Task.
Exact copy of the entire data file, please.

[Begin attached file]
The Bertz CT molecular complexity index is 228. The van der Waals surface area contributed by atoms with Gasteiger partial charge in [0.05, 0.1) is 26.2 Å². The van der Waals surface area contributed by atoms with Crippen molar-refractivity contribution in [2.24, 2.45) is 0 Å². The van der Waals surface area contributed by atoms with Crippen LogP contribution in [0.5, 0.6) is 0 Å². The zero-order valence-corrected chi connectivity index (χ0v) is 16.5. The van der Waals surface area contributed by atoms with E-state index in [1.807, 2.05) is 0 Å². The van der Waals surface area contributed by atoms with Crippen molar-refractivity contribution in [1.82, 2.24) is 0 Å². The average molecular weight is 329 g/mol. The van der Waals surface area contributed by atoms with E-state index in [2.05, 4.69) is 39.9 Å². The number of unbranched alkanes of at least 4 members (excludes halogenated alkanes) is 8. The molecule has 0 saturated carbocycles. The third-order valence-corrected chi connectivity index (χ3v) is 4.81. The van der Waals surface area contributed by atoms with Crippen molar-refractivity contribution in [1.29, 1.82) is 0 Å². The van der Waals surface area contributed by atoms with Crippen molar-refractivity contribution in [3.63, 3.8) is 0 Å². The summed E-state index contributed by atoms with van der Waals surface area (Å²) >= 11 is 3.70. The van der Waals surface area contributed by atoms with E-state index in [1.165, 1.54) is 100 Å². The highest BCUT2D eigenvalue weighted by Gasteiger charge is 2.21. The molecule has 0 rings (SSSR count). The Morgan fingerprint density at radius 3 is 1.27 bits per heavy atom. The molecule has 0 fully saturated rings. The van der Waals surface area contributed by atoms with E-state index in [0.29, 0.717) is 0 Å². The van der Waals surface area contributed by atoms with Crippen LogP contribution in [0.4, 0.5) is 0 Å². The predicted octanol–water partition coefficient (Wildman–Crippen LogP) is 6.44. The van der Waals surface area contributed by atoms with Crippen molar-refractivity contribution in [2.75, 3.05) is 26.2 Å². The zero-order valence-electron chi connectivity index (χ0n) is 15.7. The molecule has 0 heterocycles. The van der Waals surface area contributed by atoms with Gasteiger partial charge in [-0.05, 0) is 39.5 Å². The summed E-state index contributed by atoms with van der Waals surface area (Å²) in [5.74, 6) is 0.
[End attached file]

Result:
The Bertz CT molecular complexity index is 228. The van der Waals surface area contributed by atoms with Gasteiger partial charge in [0.05, 0.1) is 26.2 Å². The van der Waals surface area contributed by atoms with Crippen molar-refractivity contribution in [2.24, 2.45) is 0 Å². The van der Waals surface area contributed by atoms with Crippen LogP contribution in [0.5, 0.6) is 0 Å². The zero-order valence-corrected chi connectivity index (χ0v) is 16.5. The van der Waals surface area contributed by atoms with E-state index in [1.807, 2.05) is 0 Å². The van der Waals surface area contributed by atoms with Crippen molar-refractivity contribution in [1.82, 2.24) is 0 Å². The average molecular weight is 329 g/mol. The van der Waals surface area contributed by atoms with E-state index in [2.05, 4.69) is 39.9 Å². The number of unbranched alkanes of at least 4 members (excludes halogenated alkanes) is 8. The molecule has 0 saturated carbocycles. The third-order valence-corrected chi connectivity index (χ3v) is 4.81. The van der Waals surface area contributed by atoms with Crippen molar-refractivity contribution in [1.29, 1.82) is 0 Å². The van der Waals surface area contributed by atoms with Crippen molar-refractivity contribution in [3.63, 3.8) is 0 Å². The summed E-state index contributed by atoms with van der Waals surface area (Å²) >= 11 is 3.70. The van der Waals surface area contributed by atoms with E-state index in [1.165, 1.54) is 100 Å². The highest BCUT2D eigenvalue weighted by Gasteiger charge is 2.21. The molecule has 0 rings (SSSR count). The Morgan fingerprint density at radius 3 is 1.27 bits per heavy atom. The molecule has 0 fully saturated rings. The van der Waals surface area contributed by atoms with E-state index in [0.29, 0.717) is 0 Å². The van der Waals surface area contributed by atoms with Crippen LogP contribution in [0.4, 0.5) is 0 Å². The predicted octanol–water partition coefficient (Wildman–Crippen LogP) is 6.44. The van der Waals surface area contributed by atoms with Crippen molar-refractivity contribution in [2.75, 3.05) is 26.2 Å². The zero-order valence-electron chi connectivity index (χ0n) is 15.7. The molecule has 0 heterocycles. The van der Waals surface area contributed by atoms with Gasteiger partial charge in [-0.05, 0) is 39.5 Å². The summed E-state index contributed by atoms with van der Waals surface area (Å²) in [5.74, 6) is 0.